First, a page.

Hello, I am Ben. I am not stupid.
The best way to learn Mandarin Chinese is to spend a life there. Ben Macintyre has two weeks. And first he has to get over a little local difficulty with his name.
Learning to speak Chinese is often used as a metaphor for “impossibly difficult”—along with rocket science, three-dimensional chess, and anything written by Stephen Hawking.
But how difficult can it be?
“That,” the commissioning editor said, lighting another Havana, “is what you are going to find out.”
Today The Times is giving away a CD designed to enable readers to teach themselves Mandarin Chinese conversation, via various conversations reproduced opposite and all next week in times2. My task is to road-test the course. I am not going to attempt written Chinese: the largest Chinese dictionaries contain more than 56,000 characters, and merely to understand a newspaper requires about 3,000. My mission is to develop, in a short space of time, the ability to order a meal, introduce myself and find the loo — basic survival Mandarin.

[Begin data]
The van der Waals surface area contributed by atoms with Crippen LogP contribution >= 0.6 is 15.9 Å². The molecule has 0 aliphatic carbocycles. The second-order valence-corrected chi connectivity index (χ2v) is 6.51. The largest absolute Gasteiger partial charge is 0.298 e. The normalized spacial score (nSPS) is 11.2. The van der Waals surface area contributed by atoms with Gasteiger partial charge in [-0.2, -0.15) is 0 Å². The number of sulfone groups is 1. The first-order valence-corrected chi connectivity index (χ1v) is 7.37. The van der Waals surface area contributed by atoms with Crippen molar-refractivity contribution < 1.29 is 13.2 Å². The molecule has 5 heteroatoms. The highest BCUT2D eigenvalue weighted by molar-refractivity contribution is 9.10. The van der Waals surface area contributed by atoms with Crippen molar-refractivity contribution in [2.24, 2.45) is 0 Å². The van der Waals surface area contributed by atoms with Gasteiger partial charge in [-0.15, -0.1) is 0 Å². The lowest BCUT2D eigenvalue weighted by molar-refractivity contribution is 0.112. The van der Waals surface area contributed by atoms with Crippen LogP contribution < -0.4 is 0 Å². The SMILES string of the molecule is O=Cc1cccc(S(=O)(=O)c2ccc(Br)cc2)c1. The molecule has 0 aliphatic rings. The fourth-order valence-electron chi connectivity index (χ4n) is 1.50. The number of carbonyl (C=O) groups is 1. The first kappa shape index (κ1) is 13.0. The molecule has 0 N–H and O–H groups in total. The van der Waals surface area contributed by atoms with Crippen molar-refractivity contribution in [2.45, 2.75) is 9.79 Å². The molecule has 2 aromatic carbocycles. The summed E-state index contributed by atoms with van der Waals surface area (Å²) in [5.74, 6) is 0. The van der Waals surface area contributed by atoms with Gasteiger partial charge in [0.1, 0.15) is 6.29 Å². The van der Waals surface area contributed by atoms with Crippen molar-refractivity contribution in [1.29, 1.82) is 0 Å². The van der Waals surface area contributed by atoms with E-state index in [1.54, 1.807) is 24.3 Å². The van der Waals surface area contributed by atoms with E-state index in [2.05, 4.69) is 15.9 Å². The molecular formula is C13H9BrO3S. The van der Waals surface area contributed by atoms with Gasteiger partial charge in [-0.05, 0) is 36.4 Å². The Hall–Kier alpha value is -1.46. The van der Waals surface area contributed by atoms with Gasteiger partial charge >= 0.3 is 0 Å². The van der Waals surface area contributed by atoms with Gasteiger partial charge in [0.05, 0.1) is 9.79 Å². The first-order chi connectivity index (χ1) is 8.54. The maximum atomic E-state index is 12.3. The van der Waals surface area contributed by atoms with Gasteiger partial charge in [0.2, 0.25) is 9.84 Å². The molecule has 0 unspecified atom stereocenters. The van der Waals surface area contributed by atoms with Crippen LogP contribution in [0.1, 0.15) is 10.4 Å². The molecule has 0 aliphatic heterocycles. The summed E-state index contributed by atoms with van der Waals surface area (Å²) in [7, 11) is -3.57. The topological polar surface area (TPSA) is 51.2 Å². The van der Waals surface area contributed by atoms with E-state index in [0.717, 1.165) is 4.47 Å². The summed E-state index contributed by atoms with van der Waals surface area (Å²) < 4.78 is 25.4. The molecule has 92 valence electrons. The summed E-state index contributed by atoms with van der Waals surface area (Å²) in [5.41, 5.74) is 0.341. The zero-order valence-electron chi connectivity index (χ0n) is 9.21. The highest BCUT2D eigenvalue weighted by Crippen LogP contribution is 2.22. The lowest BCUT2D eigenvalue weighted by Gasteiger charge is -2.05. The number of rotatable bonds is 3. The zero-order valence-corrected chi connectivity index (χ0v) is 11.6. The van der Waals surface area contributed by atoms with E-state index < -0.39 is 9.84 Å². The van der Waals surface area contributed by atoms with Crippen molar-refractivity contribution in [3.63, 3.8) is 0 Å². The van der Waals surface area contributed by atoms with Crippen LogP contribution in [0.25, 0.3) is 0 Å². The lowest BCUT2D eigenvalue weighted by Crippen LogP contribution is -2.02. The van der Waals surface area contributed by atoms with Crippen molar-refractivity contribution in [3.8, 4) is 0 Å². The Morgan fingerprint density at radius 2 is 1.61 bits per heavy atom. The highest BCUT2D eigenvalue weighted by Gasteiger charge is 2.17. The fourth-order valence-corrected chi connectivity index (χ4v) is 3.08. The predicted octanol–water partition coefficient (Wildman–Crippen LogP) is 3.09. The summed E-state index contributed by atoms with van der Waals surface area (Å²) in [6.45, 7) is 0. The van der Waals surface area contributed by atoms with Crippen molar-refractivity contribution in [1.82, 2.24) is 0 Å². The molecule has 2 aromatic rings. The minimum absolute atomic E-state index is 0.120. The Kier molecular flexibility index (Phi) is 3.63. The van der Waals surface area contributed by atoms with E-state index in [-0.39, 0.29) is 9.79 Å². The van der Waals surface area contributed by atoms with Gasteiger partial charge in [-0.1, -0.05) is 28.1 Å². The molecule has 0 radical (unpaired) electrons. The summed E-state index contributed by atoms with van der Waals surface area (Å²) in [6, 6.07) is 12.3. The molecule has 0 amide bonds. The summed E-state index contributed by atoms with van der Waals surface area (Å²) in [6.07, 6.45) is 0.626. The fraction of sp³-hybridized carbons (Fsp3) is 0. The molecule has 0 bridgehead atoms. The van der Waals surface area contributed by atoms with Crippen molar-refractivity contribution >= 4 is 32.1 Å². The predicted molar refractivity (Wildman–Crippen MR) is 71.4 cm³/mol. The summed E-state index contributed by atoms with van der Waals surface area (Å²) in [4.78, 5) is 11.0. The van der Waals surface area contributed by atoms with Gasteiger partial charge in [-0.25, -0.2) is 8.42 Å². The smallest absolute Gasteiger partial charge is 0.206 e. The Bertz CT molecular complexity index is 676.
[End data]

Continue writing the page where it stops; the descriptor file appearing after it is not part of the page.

Experts agree that a teach-yourself audio course is not the best way to learn Chinese. The best way is to be born Chinese and grow up in China.
The second best way is to be taught by Dr Song Lianyi, of the School of Oriental and African Studies (SOAS) at London University, coauthor of the course. Dr Song, jovial and beaming, has the great Chinese virtue of patience—just as well, as he has just taken on his most unpromising student in 20 years of teaching.
“People say Chinese is a difficult language, but what makes Chinese difficult is the writing,” he insists. “As a spoken language it is as easy and difficult as any other language.”
The most tricky aspect of spoken Chinese for a Westerner, Dr Song explains, is the different tones in pronunciation. There are four: the first, high and level; the second, rising; the third, falling and rising; and the fourth, falling. The same word can mean four different things, depending on its tone. The word ma, for example, can mean “mother”, “hemp”, “horse” and “to curse”. In English, pitch patterns add emotional color; in Chinese, they dictate meaning.